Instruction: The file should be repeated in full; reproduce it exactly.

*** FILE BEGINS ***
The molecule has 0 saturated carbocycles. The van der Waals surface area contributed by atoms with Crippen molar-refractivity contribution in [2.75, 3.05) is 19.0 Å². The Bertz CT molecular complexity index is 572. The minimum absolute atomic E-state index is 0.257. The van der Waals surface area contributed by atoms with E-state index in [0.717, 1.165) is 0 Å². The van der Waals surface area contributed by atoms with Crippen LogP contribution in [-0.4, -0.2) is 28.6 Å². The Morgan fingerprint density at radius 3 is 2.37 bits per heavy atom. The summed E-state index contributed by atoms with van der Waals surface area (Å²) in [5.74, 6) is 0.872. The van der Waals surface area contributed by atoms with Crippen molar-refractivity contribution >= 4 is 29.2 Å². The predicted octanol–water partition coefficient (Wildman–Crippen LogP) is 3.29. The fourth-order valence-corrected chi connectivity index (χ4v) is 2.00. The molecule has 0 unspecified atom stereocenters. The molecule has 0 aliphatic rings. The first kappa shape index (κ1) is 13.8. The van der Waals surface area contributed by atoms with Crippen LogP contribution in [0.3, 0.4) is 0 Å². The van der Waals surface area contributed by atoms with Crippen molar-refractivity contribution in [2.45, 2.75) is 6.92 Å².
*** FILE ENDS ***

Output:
The molecule has 0 saturated carbocycles. The van der Waals surface area contributed by atoms with Crippen molar-refractivity contribution in [2.75, 3.05) is 19.0 Å². The Bertz CT molecular complexity index is 572. The minimum absolute atomic E-state index is 0.257. The van der Waals surface area contributed by atoms with E-state index in [0.717, 1.165) is 0 Å². The van der Waals surface area contributed by atoms with Crippen LogP contribution in [-0.4, -0.2) is 28.6 Å². The Morgan fingerprint density at radius 3 is 2.37 bits per heavy atom. The summed E-state index contributed by atoms with van der Waals surface area (Å²) in [5.74, 6) is 0.872. The van der Waals surface area contributed by atoms with Crippen molar-refractivity contribution >= 4 is 29.2 Å². The predicted octanol–water partition coefficient (Wildman–Crippen LogP) is 3.29. The fourth-order valence-corrected chi connectivity index (χ4v) is 2.00. The molecule has 0 unspecified atom stereocenters. The molecule has 0 aliphatic rings. The first kappa shape index (κ1) is 13.8. The van der Waals surface area contributed by atoms with Crippen LogP contribution in [0.3, 0.4) is 0 Å². The van der Waals surface area contributed by atoms with Crippen molar-refractivity contribution in [2.45, 2.75) is 6.92 Å².